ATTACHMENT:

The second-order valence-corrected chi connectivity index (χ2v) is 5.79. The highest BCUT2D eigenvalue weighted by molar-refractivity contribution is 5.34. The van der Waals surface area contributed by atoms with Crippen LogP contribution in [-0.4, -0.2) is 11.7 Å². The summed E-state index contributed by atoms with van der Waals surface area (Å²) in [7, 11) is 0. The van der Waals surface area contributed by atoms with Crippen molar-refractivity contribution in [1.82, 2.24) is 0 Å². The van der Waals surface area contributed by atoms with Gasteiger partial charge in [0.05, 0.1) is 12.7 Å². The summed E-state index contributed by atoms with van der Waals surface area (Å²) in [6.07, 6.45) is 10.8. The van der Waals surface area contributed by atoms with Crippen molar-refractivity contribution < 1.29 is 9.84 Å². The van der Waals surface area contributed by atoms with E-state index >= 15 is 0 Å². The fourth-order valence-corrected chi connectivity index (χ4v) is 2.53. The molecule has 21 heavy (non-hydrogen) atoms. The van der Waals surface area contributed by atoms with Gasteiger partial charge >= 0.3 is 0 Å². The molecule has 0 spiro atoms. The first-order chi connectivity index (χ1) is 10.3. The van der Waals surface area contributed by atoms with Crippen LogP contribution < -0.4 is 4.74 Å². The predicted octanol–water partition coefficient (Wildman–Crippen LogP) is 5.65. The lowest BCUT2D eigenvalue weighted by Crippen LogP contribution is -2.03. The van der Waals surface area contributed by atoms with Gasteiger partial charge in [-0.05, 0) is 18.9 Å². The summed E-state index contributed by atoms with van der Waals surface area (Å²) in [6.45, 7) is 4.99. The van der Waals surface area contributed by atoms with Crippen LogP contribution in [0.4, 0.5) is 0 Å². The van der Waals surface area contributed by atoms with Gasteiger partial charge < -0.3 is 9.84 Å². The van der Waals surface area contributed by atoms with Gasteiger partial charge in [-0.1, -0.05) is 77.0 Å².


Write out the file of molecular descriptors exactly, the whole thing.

The second-order valence-corrected chi connectivity index (χ2v) is 5.79. The highest BCUT2D eigenvalue weighted by molar-refractivity contribution is 5.34. The van der Waals surface area contributed by atoms with Crippen LogP contribution in [-0.4, -0.2) is 11.7 Å². The summed E-state index contributed by atoms with van der Waals surface area (Å²) in [7, 11) is 0. The van der Waals surface area contributed by atoms with Crippen molar-refractivity contribution in [1.82, 2.24) is 0 Å². The van der Waals surface area contributed by atoms with Gasteiger partial charge in [0.05, 0.1) is 12.7 Å². The summed E-state index contributed by atoms with van der Waals surface area (Å²) in [6.07, 6.45) is 10.8. The van der Waals surface area contributed by atoms with Crippen molar-refractivity contribution < 1.29 is 9.84 Å². The van der Waals surface area contributed by atoms with E-state index >= 15 is 0 Å². The fourth-order valence-corrected chi connectivity index (χ4v) is 2.53. The molecule has 21 heavy (non-hydrogen) atoms. The van der Waals surface area contributed by atoms with Gasteiger partial charge >= 0.3 is 0 Å². The molecule has 0 spiro atoms. The first-order chi connectivity index (χ1) is 10.3. The van der Waals surface area contributed by atoms with Crippen LogP contribution < -0.4 is 4.74 Å². The predicted octanol–water partition coefficient (Wildman–Crippen LogP) is 5.65. The lowest BCUT2D eigenvalue weighted by Crippen LogP contribution is -2.03. The van der Waals surface area contributed by atoms with Gasteiger partial charge in [-0.05, 0) is 18.9 Å². The summed E-state index contributed by atoms with van der Waals surface area (Å²) in [6.45, 7) is 4.99. The van der Waals surface area contributed by atoms with Crippen LogP contribution in [0.4, 0.5) is 0 Å². The van der Waals surface area contributed by atoms with Gasteiger partial charge < -0.3 is 9.84 Å². The van der Waals surface area contributed by atoms with Gasteiger partial charge in [-0.1, -0.05) is 77.0 Å².